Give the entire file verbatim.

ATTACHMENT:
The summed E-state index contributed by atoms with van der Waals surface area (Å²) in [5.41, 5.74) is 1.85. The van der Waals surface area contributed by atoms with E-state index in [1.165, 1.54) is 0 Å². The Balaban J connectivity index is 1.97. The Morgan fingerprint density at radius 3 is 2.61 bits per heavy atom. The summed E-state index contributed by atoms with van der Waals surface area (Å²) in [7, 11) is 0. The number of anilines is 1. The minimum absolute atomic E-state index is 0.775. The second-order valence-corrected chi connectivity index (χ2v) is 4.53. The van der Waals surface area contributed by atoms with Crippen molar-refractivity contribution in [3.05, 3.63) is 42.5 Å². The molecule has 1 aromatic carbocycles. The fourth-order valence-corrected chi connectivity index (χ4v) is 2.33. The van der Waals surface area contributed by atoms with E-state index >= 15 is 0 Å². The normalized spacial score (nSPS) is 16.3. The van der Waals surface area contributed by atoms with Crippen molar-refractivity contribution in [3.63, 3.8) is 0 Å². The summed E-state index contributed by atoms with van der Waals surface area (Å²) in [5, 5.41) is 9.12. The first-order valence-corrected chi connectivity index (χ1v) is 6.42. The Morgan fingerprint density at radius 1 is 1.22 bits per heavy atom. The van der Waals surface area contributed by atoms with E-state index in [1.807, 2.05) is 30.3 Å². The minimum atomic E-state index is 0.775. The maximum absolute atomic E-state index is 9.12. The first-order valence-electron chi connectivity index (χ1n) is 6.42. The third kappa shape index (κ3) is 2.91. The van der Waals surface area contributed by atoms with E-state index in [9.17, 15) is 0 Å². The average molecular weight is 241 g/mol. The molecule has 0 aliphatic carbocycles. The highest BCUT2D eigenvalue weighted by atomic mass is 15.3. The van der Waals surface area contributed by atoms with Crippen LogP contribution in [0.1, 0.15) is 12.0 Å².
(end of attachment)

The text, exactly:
The summed E-state index contributed by atoms with van der Waals surface area (Å²) in [5.41, 5.74) is 1.85. The van der Waals surface area contributed by atoms with E-state index in [1.165, 1.54) is 0 Å². The Balaban J connectivity index is 1.97. The Morgan fingerprint density at radius 3 is 2.61 bits per heavy atom. The summed E-state index contributed by atoms with van der Waals surface area (Å²) in [7, 11) is 0. The number of anilines is 1. The minimum absolute atomic E-state index is 0.775. The second-order valence-corrected chi connectivity index (χ2v) is 4.53. The van der Waals surface area contributed by atoms with Crippen molar-refractivity contribution in [3.05, 3.63) is 42.5 Å². The molecule has 1 aromatic carbocycles. The fourth-order valence-corrected chi connectivity index (χ4v) is 2.33. The van der Waals surface area contributed by atoms with E-state index >= 15 is 0 Å². The normalized spacial score (nSPS) is 16.3. The van der Waals surface area contributed by atoms with Crippen molar-refractivity contribution in [3.63, 3.8) is 0 Å². The summed E-state index contributed by atoms with van der Waals surface area (Å²) in [5, 5.41) is 9.12. The first-order valence-corrected chi connectivity index (χ1v) is 6.42. The Morgan fingerprint density at radius 1 is 1.22 bits per heavy atom. The van der Waals surface area contributed by atoms with E-state index in [1.807, 2.05) is 30.3 Å². The minimum atomic E-state index is 0.775. The maximum absolute atomic E-state index is 9.12. The first-order valence-electron chi connectivity index (χ1n) is 6.42. The third kappa shape index (κ3) is 2.91. The van der Waals surface area contributed by atoms with E-state index in [9.17, 15) is 0 Å². The average molecular weight is 241 g/mol. The molecule has 0 aliphatic carbocycles. The highest BCUT2D eigenvalue weighted by atomic mass is 15.3. The van der Waals surface area contributed by atoms with Crippen LogP contribution in [0.1, 0.15) is 12.0 Å².